As you know I don't like most commercial speaker designs, and with good reason.

Getting this light detailed bass right is absolutely essential, especially for baroque music which I love. That genre tends to sound absurd on so many systems. I have heard the bass line described as elephantine by a reviewer once in a speaker review. That is what high Q systems do.
 
KEW

KEW

Audioholic Spartan
Ratings
3,755 20 4
#15
I suspect you are enjoying it. The Ultimax drivers are high Q, yours 0.59. The RSS315 is low Q 0.39. So the Ultimax is a more resonant driver and also less sensitive. The Ultimax gives you 6 Hz extension in the sealed box. F3 34 Hz versus 40 Hz.

This is a point I have hammered away at for years, that high Q drivers are to be avoided, they just do not sound as good.

I have not recommended those Ultimax drivers.
[/QUOTE]
Does this show up in any of the measurements from Data Base?

I have had a long term frustration over not being at all happy with many of the subwoofers that are considered very good by most here. I have no idea if it falls back to the Q values, but would like to investigate it further.
 
M

MrBoat

Audioholic Field Marshall
Ratings
1,179 2 1
#16
I don't regard the Ultimax drivers as especially high Q. If you want high Q subwoofer drivers, look at the ones from Fi. The Ultimax 18 as measured by Data-bass shows terrific performance, nothing that would be at all offensive. Even so, humans do not hear Q. We don't hear how much something is damped, we only hear the sound it makes. And we are talking about subwoofer drivers, which are most likely only going to see use at 100 Hz and below, a range that human hearing can tolerate a lot of imperfection before it becomes audible. I would bet the house that, given the same frequency response, these drivers would not be distinguishable beyond chance in a blind test.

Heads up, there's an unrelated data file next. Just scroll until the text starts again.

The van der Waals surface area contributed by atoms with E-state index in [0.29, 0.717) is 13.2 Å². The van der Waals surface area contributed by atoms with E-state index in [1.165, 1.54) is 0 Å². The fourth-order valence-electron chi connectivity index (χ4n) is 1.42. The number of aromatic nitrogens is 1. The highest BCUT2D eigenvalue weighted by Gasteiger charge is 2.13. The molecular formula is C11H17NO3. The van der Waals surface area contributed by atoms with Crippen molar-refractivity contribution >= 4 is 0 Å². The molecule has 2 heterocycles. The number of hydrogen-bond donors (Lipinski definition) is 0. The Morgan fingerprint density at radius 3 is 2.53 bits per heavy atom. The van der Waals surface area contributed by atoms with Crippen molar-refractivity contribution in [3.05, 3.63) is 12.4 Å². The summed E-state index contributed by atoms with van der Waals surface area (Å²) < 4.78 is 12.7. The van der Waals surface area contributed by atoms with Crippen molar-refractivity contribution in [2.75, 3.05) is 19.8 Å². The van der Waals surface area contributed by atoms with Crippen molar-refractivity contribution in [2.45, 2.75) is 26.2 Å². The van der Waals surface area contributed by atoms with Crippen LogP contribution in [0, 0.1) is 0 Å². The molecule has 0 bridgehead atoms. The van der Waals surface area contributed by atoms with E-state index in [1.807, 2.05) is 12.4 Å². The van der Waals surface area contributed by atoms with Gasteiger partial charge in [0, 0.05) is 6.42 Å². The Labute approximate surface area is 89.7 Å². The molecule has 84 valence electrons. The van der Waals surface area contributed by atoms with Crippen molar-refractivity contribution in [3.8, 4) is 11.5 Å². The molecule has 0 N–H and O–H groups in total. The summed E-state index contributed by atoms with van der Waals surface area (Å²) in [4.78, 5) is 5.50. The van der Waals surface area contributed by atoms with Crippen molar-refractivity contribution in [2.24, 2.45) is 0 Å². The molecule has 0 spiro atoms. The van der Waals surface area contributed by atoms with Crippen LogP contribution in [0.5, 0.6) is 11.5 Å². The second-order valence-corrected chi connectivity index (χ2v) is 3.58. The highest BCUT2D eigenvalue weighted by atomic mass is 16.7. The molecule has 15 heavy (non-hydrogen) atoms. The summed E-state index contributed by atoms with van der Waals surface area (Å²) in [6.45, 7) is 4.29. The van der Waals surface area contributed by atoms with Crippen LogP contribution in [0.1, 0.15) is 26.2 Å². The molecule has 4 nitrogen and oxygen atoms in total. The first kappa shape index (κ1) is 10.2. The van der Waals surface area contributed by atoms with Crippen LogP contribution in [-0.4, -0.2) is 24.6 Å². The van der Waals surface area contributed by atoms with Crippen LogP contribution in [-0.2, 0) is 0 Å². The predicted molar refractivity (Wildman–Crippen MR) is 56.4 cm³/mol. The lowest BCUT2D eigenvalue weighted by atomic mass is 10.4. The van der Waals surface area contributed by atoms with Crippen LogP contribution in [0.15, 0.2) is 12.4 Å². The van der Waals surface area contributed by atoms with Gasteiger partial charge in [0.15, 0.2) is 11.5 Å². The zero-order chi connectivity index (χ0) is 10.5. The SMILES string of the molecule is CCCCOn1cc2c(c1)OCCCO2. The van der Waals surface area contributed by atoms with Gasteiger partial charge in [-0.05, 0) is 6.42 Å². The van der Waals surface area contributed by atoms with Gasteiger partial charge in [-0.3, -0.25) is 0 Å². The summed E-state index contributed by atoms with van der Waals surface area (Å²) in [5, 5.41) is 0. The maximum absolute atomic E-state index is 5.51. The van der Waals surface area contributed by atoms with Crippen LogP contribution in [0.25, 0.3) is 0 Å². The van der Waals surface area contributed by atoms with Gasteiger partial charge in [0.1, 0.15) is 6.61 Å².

Hey, I offered the caveat in the beginning of my post that the difference could be purely situational with using the same box. Some drivers work better in smaller boxes than others do. The surround on the RSS315 is measurably smaller on the RSS than the UM. Xmax is less, and the cone mass is substantially less just for starters. I have no reason to like one over the other since I own both and nothing to prove otherwise, except perhaps, with regard to efficiency in smaller spaces, where one can not feasibly put the larger, ideal vented enclosure for specific types of subwoofers in their room, when all they need to do with it is listen to music.

But in the time it took to switch drivers in the same cabinet, which was just under 10 minutes, I noticed a rather remarkable, audible and musical difference.

The price difference between the two is not all that great. Why would they make two different styles of subwoofer drivers if both should perform the same? Dayton labels this one for "High Fidelity" (HF) in it's model designation. Apparently, the tradeoff is that it's not perhaps the all around best for HT as well, compared to the UM.

A further observation being, the 12" Eminence Delta Pro-12A in the Tempests is also cleaner for musical bass down into the 40hz area and with mid bass, to where I was running them full range because of it and just using the UM for 55hz and below and well subdued at that for best overall bass performance.
 
TLS Guy

TLS Guy

Audioholic Overlord
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#17
Does this show up in any of the measurements from Data Base?

I have had a long term frustration over not being at all happy with many of the subwoofers that are considered very good by most here. I have no idea if it falls back to the Q values, but would like to investigate it further.[/QUOTE]

Well in the driver base it will show under the T/S parameters as Qts. Manufacturers seldom specify total system Q. One thing for sure, total system Q can never be lower than Qts.
 
M

MrBoat

Audioholic Field Marshall
Ratings
1,179 2 1
#18
Does this show up in any of the measurements from Data Base?